Breast cancer 


You may be surprised to learn that breast cancer isn’t one disease—there are different types and subtypes, which grow at different rates and can be diagnosed at different stages.

No two women are the same and nor are their breast cancer journeys. However, many will find they have one thing in common—that their breast cancer is invasive, with the potential to spread to other areas of the body.

In the lab

Dr Jodi Saunus and her colleagues at Mater Research are homing in on triple-negative breast cancer (TNBC)—an invasive and often aggressive type of breast cancer that tends to occur in women younger than 40, especially those who carry a BRCA1 gene mutation.

The team is investigating changes in breast tissue produced by mutated BRCA1, even before there is any sign of cancer in the breast.

The overall aim of the project is to try and unlock new diagnostics for at-risk patients, and work toward the development of new treatment pathways.

“Because our team spans across breast cancer research, clinical care and bioinformatics, we are in an incredible position to do this work,” Dr Saunus said.

TNBC grows and spreads fast, is more inclined to metastasise, and can be highly resistant to chemotherapy.

As many as 23 percent of these patients die within five years of diagnosis, and most deaths are associated with chemotherapy resistance.

Sadly, there are virtually no alternative treatments with proven efficacy. Yet.

“This innovative project has exciting potential to impact the way TNBC is managed, including the development of new drugs that make tumours more sensitive to chemotherapy,” Dr Saunus said.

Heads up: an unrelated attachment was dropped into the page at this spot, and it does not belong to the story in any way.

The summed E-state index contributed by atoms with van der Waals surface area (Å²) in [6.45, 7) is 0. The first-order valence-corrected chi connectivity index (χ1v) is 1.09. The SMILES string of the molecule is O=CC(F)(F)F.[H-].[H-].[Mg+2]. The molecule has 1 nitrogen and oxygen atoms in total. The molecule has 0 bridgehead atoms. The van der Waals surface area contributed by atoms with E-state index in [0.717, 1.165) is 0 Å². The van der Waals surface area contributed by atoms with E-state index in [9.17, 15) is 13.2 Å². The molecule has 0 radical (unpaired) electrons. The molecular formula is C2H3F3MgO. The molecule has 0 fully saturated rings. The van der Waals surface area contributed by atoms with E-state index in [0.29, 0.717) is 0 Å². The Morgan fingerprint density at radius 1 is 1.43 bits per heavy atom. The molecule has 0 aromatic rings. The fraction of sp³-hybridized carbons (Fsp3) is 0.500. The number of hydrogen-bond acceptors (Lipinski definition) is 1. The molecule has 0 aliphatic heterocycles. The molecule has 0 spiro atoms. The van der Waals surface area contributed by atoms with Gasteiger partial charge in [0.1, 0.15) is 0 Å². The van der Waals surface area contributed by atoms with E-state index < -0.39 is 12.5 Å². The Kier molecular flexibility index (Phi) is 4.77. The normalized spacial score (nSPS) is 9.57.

Recent advances have revealed that epigenomics—the master controller of our gene expression—could explain why some women are susceptible to TNBC, and why TNBC can be so resistant to chemotherapy.

While scientists have known for decades that the epigenomic ‘master controller’ is defective in cancer cells, it’s only more recently become possible to start amassing and decoding this kind of data, thanks to new ‘single cell sequencing’ technology.

Dr Saunus and her team are doing just that—working with Mater patients to gather and compare different types of breast tissue for the first time, as part of an ambitious project to decode a range of mysteries within this emerging field of science.

The project involves analysing both tumour and non-tumour cell types from breast biopsies to comprehensively map out genome structure and function in each patient.

“Because we will be looking at the epigenomics of human breast samples for the first time, the chances of discovering entirely new information about susceptibility and chemotherapy response are very high.”

Thanks to your support, Mater is at the forefront of this devastating disease, and changing the story for Australian women.

Will you support researchers like Dr Saunus, making advancements in breast cancer outcomes?

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